In "Conservatism in America Since 1930: A Reader" edited by Gregory L. Schneider (2003), one of the readings is William F. Buckley's "Statement of Intentions" for his National Review magazine (pp. 195-200). Buckley lists as "Among our convictions" the following: "The competitive price system is indispensable to liberty and material progress. It is threatened not only by the growth of Big Brother Government, but by the pressure of monopolies--including union monopolies. What is more some labor unions have clearly identified themselves with doctrinaire socialist objectives. The characteristic problems of harassed business have gone unreported for years, with the result that the public has been taught to assume--almost instinctively--that conflicts between labor and management are generally traceable to greed and intransigence part of management (sic). Sometimes they are; often they are not. National Weekly will explore and oppose the inroads upon the market economy caused by monopolies in general, and politically oriented unionism in particular; and it will tell the violated businessman's side of the story."
Ah, now here is a breathtakingly courageous stand for principle against the current of popular opinion! In the United States of America, a society more enthralled to the values and interests of business than any other society in world history, Buckley took a stand for the "harassed" and "violated businessman's side of the story." Only in America where a president (Calvin Coolidge) could say "The business of the American people is business", or Secretary of Defense (and former CEO of General Motors) Charles Wilson could say "What's good for General Motors is good for the country", are the people as a whole so remarkably captured by the values and interests of a business culture. So it must have taken great personal fortitude for the son of a wealthy "oil baron" to take such a brave stand. Here is Wikipedia's descriptive account of William F. Buckley's childhood:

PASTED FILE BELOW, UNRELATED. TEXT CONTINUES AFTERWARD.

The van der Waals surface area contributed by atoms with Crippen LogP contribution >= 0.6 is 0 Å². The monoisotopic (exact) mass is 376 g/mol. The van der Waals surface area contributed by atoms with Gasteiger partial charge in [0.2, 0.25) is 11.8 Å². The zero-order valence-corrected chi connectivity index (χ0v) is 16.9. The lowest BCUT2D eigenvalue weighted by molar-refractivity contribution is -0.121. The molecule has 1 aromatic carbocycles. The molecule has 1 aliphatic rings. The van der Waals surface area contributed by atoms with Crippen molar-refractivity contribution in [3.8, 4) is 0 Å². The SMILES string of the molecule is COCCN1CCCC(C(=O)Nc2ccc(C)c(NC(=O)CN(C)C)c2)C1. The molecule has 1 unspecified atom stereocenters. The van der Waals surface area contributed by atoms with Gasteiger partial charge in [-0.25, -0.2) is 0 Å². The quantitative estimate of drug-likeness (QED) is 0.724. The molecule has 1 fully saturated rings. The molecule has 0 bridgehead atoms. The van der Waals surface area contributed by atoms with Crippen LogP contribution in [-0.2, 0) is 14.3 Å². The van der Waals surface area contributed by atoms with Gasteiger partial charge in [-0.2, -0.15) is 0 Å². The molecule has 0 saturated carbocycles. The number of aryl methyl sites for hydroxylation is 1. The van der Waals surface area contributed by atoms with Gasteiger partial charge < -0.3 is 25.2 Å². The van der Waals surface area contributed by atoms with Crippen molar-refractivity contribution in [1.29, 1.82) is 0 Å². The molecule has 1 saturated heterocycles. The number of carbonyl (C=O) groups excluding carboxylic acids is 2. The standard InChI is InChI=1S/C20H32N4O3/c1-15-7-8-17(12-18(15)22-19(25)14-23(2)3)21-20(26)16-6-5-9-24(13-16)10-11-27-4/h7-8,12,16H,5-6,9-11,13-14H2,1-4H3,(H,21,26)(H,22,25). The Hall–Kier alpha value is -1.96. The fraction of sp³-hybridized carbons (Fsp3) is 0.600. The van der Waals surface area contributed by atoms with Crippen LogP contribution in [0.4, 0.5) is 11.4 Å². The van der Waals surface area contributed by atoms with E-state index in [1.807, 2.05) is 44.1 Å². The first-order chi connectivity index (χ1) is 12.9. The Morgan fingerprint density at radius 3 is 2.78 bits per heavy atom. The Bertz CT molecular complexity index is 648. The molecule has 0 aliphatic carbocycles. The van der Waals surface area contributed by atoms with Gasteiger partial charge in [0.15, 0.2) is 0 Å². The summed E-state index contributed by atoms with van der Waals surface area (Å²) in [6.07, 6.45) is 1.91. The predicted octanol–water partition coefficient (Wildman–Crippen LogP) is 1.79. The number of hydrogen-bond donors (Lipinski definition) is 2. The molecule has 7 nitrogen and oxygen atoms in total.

"Buckley was born in New York City to lawyer and oil baron William Frank Buckley, Sr., of Irish Catholic descent, and Aloise Steiner, a southerner of Swiss-German descent. The sixth of ten children, young Buckley moved with his family to Sharon, Connecticut. He soon moved to Paris where he attended first grade and learned French. By age seven, he had received formal training in English at a day school in London. As a boy, Buckley developed a love for music, sailing, horses, hunting, skiing, and story telling. All of these interests—and his strong Roman Catholic religious faith—would reflect in his later writings. He is also an accomplished amateur harpsichord player. He attended St John's Beaumont in England at age 13 just before World War II."
My goodness, I shudder to contemplate the courageous self-denial it must have taken for this privileged afficionado of "sailing, horses, hunting, skiing" and private schooling, to stand up publicly for the interests of his own all too privileged class. Buckley doesn't mention business monopolies; no, he is mainly concerned with "union monopolies"--and this in a country where it took unions until 1938, just 16 years before Buckley was writing, to gain adequate power to organize and fight for working interests. On the other hand, business corporations were given huge aids to their development for decades prior to 1938. The courts, government and police were biased against labor unions throughout most of the period while corporate collectivism was feeding gluttonously.